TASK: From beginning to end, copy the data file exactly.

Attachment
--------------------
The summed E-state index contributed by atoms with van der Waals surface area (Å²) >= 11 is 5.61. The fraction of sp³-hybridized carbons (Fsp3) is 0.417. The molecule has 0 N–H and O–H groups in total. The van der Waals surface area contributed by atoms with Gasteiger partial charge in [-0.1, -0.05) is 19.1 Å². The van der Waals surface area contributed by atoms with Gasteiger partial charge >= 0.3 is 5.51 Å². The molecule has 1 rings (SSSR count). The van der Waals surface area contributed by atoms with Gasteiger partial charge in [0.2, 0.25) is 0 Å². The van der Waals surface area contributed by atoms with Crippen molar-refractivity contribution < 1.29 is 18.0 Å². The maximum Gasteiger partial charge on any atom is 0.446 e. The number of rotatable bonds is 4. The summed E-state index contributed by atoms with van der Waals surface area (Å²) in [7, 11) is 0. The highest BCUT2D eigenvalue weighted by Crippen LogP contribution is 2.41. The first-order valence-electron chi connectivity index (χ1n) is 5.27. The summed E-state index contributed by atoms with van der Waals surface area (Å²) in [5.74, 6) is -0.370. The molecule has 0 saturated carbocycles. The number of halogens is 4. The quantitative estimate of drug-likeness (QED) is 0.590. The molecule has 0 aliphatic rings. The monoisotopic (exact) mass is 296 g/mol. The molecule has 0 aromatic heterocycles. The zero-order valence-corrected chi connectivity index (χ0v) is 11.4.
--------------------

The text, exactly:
The summed E-state index contributed by atoms with van der Waals surface area (Å²) >= 11 is 5.61. The fraction of sp³-hybridized carbons (Fsp3) is 0.417. The molecule has 0 N–H and O–H groups in total. The van der Waals surface area contributed by atoms with Gasteiger partial charge in [-0.1, -0.05) is 19.1 Å². The van der Waals surface area contributed by atoms with Gasteiger partial charge >= 0.3 is 5.51 Å². The molecule has 1 rings (SSSR count). The van der Waals surface area contributed by atoms with Gasteiger partial charge in [0.2, 0.25) is 0 Å². The van der Waals surface area contributed by atoms with Crippen molar-refractivity contribution < 1.29 is 18.0 Å². The maximum Gasteiger partial charge on any atom is 0.446 e. The number of rotatable bonds is 4. The summed E-state index contributed by atoms with van der Waals surface area (Å²) in [7, 11) is 0. The highest BCUT2D eigenvalue weighted by Crippen LogP contribution is 2.41. The first-order valence-electron chi connectivity index (χ1n) is 5.27. The summed E-state index contributed by atoms with van der Waals surface area (Å²) in [5.74, 6) is -0.370. The molecule has 0 saturated carbocycles. The number of halogens is 4. The quantitative estimate of drug-likeness (QED) is 0.590. The molecule has 0 aliphatic rings. The monoisotopic (exact) mass is 296 g/mol. The molecule has 0 aromatic heterocycles. The zero-order valence-corrected chi connectivity index (χ0v) is 11.4.